My most recent group trip to Cape Town was my best group trip experience yet. I took a more prominent role in planning but everyone contributed their ideas and opinions. This group trip was also unique in that not everyone knew each other before the trip but thankfully everyone got along well. We spent a full week in Cape Town which gave us the opportunity to try to do all of the things that each person wanted to do. Additionally, we took turns deciding where to eat dinner each night which ensured that each person felt like they had a say in the choices that were made during the trip.

Lesson learned: Group trips should be a democracy, not a dictatorship.

It can be very difficult to corral a group of people with different schedules and budgets. As you have read, I have been on a few large group trips and my experiences have been variable. I think most people that travel on group trips can fall into the following categories. Read on to see how to deal with these different travel personalities to create a positive group travel experience.

1. Type-A traveler:

This is the person who likes to plan out everything. They will likely have a detailed itinerary planned prior to the trip and get a little bent out of shape if you stray from the itinerary. They will be the go-to person if you want to know any facts about the history and culture of your destination because they likely have read a ton about the destination and will be the "expert" in the group. It is great to have this type of traveler in your group because they will keep the group on task to see the most important places and keep you from having regret that you missed out on seeing and experiences all the destination has to offer.How to enjoy a group trip as a Type-A traveler: Accept that plans can change and that you can't control everything. Weather conditions can ruin an outdoor activity or your travel companions could revolt and decide they don't want to follow your itinerary. Just go with the flow and learn to make compromises. Communicate what is most important to you and try to find a happy medium. No one wants to travel with a tyrant, so loosen up and enjoy.How to please the Type-A traveler: Don't downplay the work that they put into planning a trip. They likely spent many hours of their free time researching and putting in an effort to ensure that you have a truly enriching and life-changing experience. If you don't agree with their plans, don't be passive aggressive, just communicate your concerns. But don't wait until the last minute to communicate that you want to change plans, Type A travelers need time to adjust.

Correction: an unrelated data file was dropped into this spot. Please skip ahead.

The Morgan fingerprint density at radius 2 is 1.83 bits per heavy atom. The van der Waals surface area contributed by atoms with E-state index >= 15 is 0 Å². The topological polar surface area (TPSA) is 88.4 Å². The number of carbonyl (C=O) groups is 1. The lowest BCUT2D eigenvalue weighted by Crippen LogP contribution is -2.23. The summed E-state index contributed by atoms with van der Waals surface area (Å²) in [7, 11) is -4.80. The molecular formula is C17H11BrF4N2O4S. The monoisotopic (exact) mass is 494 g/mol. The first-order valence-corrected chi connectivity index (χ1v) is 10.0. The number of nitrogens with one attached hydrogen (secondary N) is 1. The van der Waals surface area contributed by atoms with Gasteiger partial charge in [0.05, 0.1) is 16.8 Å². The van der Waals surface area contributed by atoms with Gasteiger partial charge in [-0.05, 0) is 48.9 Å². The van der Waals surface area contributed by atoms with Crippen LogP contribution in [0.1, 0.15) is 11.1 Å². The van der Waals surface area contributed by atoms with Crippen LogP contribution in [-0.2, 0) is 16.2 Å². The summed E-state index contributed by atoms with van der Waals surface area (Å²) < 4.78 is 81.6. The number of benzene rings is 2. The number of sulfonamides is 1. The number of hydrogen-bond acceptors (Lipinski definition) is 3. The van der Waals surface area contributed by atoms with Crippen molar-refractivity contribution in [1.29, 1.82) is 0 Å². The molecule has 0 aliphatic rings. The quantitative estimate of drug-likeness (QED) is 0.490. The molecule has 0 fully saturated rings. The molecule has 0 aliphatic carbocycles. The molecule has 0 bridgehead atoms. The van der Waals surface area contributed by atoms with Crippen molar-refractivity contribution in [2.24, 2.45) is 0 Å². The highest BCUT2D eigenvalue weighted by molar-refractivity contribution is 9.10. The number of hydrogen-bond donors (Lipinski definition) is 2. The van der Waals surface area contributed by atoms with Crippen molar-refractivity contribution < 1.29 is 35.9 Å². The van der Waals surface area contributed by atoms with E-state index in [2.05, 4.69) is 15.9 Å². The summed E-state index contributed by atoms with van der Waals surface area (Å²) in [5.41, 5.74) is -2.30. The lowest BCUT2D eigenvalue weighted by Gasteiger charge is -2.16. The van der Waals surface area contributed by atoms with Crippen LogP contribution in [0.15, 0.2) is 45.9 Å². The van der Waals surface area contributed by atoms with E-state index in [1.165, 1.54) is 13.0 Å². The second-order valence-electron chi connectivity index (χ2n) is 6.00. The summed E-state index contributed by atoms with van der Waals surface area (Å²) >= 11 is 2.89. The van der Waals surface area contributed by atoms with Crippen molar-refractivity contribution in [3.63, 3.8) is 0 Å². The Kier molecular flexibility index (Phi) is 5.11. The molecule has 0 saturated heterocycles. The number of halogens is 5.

2. Social Media Maven: